Day 01: Hebrews 12:1-14

Therefore, since we are surrounded by so great a cloud of witnesses, let us also lay aside every weight and the sin that clings so closely, and let us run with perseverance the race that is set before us, looking to Jesus the pioneer and perfecter of our faith, who for the sake of the joy that was set before him endured the cross, disregarding its shame, and has taken his seat at the right hand of the throne of God.

Consider him who endured such hostility against himself from sinners, so that you may not grow weary or lose heart. In your struggle against sin you have not yet resisted to the point of shedding your blood. And you have forgotten the exhortation that addresses you as children—

“My child, do not regard lightly the discipline of the Lord, or lose heart when you are punished by him; for the Lord disciplines those whom he loves, and chastises every child whom he accepts.”

Endure trials for the sake of discipline. God is treating you as children; for what child is there whom a parent does not discipline? If you do not have that discipline in which all children share, then you are illegitimate and not his children. Moreover, we had human parents to discipline us, and we respected them. Should we not be even more willing to be subject to the Father of spirits and live? For they disciplined us for a short time as seemed best to them, but he disciplines us for our good, in order that we may share his holiness. Now, discipline always seems painful rather than pleasant at the time, but later it yields the peaceful fruit of righteousness to those who have been trained by it.

Therefore lift your drooping hands and strengthen your weak knees, and make straight paths for your feet, so that what is lame may not be put out of joint, but rather be healed.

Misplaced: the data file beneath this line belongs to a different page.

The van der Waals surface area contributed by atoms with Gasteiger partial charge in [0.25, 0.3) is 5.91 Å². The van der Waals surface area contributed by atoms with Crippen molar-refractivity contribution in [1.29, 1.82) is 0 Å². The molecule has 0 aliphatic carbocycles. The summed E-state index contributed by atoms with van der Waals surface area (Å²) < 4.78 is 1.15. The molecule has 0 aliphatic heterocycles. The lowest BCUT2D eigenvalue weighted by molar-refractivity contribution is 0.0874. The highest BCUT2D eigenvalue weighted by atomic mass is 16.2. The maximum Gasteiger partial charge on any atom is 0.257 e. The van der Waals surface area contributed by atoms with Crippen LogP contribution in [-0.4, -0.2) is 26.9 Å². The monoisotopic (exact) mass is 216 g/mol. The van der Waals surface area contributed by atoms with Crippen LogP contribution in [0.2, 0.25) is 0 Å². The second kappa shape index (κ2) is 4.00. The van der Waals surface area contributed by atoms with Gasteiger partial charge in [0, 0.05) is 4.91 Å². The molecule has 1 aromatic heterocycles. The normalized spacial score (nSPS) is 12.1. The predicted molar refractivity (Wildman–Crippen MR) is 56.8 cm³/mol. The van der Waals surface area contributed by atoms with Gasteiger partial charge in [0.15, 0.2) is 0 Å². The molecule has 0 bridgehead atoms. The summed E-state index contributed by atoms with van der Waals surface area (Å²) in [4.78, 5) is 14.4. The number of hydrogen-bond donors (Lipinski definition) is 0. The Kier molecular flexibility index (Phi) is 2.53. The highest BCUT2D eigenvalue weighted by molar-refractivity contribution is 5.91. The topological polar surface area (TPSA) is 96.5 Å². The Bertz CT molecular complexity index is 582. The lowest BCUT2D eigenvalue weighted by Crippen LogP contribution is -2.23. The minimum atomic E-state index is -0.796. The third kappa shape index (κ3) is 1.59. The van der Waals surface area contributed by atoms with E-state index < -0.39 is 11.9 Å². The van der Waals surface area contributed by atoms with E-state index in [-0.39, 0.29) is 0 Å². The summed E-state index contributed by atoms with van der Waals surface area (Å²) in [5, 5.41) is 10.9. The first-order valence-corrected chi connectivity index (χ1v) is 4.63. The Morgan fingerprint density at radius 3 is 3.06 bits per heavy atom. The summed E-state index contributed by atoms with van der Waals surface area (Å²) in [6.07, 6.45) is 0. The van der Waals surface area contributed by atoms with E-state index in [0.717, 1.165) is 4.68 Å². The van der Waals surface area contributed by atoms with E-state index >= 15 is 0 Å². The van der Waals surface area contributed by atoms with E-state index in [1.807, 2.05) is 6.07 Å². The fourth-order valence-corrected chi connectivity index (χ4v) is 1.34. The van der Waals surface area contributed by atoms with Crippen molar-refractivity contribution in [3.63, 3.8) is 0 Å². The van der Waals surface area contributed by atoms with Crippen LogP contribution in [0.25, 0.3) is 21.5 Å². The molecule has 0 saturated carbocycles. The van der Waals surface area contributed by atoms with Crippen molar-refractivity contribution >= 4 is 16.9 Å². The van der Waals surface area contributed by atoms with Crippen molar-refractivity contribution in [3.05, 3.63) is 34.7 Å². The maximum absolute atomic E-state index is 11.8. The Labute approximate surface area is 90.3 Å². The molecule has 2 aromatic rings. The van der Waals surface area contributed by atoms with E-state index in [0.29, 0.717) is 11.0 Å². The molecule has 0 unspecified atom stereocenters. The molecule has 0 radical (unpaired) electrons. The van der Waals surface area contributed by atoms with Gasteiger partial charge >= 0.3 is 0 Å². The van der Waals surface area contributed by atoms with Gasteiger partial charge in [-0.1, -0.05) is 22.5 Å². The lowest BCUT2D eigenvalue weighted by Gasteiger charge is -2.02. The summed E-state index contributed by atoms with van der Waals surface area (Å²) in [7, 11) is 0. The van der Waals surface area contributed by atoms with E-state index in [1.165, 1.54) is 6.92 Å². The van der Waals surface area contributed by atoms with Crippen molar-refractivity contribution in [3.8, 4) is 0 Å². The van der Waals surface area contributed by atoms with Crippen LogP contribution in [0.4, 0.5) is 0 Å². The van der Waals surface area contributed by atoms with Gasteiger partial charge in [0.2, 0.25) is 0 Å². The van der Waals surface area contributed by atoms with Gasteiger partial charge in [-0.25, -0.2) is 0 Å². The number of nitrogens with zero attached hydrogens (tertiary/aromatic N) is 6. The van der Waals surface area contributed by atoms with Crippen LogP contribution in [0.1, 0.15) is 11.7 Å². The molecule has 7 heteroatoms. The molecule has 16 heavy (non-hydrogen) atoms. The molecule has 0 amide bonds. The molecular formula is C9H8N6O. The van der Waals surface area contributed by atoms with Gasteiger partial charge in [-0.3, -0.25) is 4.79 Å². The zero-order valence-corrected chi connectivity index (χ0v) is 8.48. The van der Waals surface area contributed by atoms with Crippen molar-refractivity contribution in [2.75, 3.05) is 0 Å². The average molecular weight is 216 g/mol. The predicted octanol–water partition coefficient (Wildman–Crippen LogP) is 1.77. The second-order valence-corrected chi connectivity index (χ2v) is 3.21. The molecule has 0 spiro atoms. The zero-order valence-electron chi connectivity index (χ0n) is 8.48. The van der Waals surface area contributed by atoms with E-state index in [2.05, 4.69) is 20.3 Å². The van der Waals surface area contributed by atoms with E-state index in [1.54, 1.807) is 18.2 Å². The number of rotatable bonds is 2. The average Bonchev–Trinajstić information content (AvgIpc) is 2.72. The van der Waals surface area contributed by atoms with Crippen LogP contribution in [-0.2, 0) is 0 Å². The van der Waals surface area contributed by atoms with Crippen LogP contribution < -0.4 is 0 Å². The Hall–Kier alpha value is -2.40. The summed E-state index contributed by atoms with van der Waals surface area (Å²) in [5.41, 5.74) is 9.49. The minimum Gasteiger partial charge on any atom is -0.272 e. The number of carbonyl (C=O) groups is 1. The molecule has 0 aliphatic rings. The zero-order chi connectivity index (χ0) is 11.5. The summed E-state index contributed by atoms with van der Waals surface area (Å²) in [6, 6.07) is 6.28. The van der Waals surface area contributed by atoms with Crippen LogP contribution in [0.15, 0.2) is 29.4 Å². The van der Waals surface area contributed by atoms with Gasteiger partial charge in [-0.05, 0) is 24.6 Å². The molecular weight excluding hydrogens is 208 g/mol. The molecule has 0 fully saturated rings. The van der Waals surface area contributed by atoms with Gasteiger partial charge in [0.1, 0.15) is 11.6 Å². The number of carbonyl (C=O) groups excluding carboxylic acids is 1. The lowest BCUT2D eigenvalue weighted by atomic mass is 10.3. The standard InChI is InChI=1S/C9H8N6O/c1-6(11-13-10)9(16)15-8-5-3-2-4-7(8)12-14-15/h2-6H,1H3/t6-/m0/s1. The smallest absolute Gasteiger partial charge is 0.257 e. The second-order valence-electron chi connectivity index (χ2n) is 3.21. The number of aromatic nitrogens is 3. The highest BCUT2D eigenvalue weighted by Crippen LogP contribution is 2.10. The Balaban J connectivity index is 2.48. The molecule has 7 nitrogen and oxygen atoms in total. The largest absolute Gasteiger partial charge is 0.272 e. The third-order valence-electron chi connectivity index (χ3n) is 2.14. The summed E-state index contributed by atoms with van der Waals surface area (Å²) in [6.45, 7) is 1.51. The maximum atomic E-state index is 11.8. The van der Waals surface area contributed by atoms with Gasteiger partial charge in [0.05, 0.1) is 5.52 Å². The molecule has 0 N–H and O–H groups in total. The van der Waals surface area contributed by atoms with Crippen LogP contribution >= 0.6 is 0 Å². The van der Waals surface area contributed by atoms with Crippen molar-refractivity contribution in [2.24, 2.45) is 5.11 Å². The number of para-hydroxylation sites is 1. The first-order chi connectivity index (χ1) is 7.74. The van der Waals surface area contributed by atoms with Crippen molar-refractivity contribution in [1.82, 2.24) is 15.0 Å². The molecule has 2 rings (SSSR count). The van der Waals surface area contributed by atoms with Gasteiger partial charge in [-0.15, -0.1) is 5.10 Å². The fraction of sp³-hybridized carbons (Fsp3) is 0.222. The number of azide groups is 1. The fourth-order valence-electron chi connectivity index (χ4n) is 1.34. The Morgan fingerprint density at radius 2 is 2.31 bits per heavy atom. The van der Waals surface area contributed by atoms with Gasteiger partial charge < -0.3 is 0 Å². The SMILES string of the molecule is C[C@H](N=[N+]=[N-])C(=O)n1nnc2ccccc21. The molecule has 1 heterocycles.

Pursue peace with everyone, and the holiness without which no one will see the Lord.

Hebrews 12:1-14 (NRSV)

We don’t like discipline. Whether it’s punishment from a parent or the law, diet restrictions, exercise habits, or management of time, disciplines tend to be unpopular or stigmatized in our current culture. As we read the Bible, however, we find that disciplines accompanied and guided the lives of holy people throughout the text. Whether it was the discipline of fasting, prayer, reading, writing, or working, the age-old disciplines have always been formative for the people of God. We tend to think that our thoughts shape us more than our actions, but that is not the case. During this season of Lent, this season of fasting, we are reminded that our actions and our habits have been shaping us, either into people who look like Jesus, or into folks who barely resemble his image. Discipline is not optional for followers of Christ. We are reminded here in Hebrews that Jesus himself was subject to unjust discipline, but for the joy set before him (us) he endured the cross. We join the way of Christ in this season, therefore, and lift him above all other earthly joys that we know. I want to encourage you to consider your own life disciplines. Are your habits, your routines, your disciplines, shaping you into a person who looks more and more like Jesus? I pray that we might not turn away from discipline in this season, but turn to the Savior, the pioneer and perfecter of our faith.

Jonathan Burkey, Pastor of Worship Arts

Lima Community Church